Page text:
To understand the mechanisms of glioblastoma multiforme (GBM) resistance to anti-angiogenesis therapies, one must appreciate how these malignant tumors initially develop their vascular supply. The majority of data suggest angiogenesis, as opposed to vasculogenesis, as the primary etiology of neovascularization in gliomas (2–4). Murine models addressing the role of bone marrow–derived cells (BMDCs) in other cancers have shown minimal, but varied, contributions of non–locally derived cells to the developing vasculature (5). This is in contrast to studies by our group and others that have shown that early vessel formation occurs by the recruitment of BMDCs and that vasculogenesis dominates new vessel formation (6). It is likely that the relative contribution of angiogenic and vasculogenic pathways is tumor type–specific and reflects differences in species, models, and even antibody selection and techniques utilized to detect BMDCs. Kioi et al. point out that CD11b+ myeloid cells, Tie-2+ monocytes, VEGFR1+ hemangiocytes, and tumor-associated macrophages have all been observed to be incorporated within tumors, particularly in the perivascular regions (1). The unknown factors in the human disease that remain preclude a full understanding of the cues and timing of this recruitment, and of the relative contribution of these different BMDCs.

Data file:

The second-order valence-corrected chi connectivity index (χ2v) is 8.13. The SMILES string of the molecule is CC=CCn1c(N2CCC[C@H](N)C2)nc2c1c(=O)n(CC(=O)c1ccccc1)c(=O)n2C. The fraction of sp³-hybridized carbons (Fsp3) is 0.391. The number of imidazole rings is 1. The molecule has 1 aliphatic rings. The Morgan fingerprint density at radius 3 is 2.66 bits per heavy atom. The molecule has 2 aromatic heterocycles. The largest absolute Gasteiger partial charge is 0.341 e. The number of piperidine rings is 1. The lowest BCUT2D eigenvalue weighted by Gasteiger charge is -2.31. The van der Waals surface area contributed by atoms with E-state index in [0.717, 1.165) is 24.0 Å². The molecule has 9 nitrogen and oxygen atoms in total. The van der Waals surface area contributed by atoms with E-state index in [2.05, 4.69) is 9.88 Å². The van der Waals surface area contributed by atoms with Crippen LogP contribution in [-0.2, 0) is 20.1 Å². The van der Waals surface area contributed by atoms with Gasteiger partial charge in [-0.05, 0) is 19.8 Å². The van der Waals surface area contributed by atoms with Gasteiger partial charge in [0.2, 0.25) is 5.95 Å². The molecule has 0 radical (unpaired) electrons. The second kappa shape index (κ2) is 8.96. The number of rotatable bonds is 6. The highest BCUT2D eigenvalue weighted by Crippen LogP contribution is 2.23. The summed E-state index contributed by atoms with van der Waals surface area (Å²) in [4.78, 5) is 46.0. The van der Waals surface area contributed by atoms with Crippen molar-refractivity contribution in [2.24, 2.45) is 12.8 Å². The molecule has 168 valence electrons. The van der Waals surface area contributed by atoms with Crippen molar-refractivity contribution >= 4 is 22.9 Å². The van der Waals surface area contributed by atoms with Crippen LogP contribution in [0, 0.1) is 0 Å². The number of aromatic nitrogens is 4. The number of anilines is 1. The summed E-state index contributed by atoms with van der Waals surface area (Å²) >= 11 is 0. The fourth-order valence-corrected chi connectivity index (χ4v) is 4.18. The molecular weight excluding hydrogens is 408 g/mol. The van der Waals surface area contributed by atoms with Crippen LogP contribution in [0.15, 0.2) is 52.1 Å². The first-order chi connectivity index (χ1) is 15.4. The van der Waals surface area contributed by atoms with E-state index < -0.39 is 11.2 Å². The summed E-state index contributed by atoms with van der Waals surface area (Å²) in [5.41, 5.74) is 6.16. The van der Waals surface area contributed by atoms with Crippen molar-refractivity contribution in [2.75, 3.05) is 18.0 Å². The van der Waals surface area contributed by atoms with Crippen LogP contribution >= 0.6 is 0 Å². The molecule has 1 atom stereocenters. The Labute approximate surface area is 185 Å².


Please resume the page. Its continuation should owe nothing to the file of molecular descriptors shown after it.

In the Kioi et al. study (1), the thesis of the article rests on what the authors describe as the paradox of exquisite sensitivity of brain tumor vasculature to irradiation, with resistance to the very therapy used to treat it inevitably emerging. To grasp this idea, one must first appreciate how difficult a GBM is to destroy. The current standard therapeutic regimen for patients with GBM entails a combined approach of maximal surgical resection, temozolomide (an orally administered alkylating chemotherapeutic agent), and simultaneous cranial irradiation. However, most patients experience tumor recurrence, at which point treatment regimens vary dramatically. The combined outcome is a median length of survival of 15 months and a 2-year survival of approximately 25% (7). Irradiation is unquestionably effective at defeating the most rapidly dividing tumor cells. Nonetheless, its effect on the tumor local microenvironment has received less attention. In the brain, irradiation has been shown to cause gliosis through the disruption of the blood brain barrier and the release of inflammatory factors by microglia (8, 9). In breast cancer patients who have received focal irradiation, fibrosis and tissue stiffening have been shown to promote tumor cell growth and invasiveness (10). Thus, it is conceivable that irradiation directed at GBM, while destabilizing existing vessels and destroying tumor cells, could theoretically induce unintended changes in the local microarchitecture, promoting the growth of surviving tumor cells and actually initiating the recruitment of cells that will revascularize the recurrent and ultimately fatal tumor burden. This paradigm of radiation potentiating recurrence could have similar theoretical applicability to metastatic disease in adults and in diseases prone to dissemination, such as medulloblastoma in children.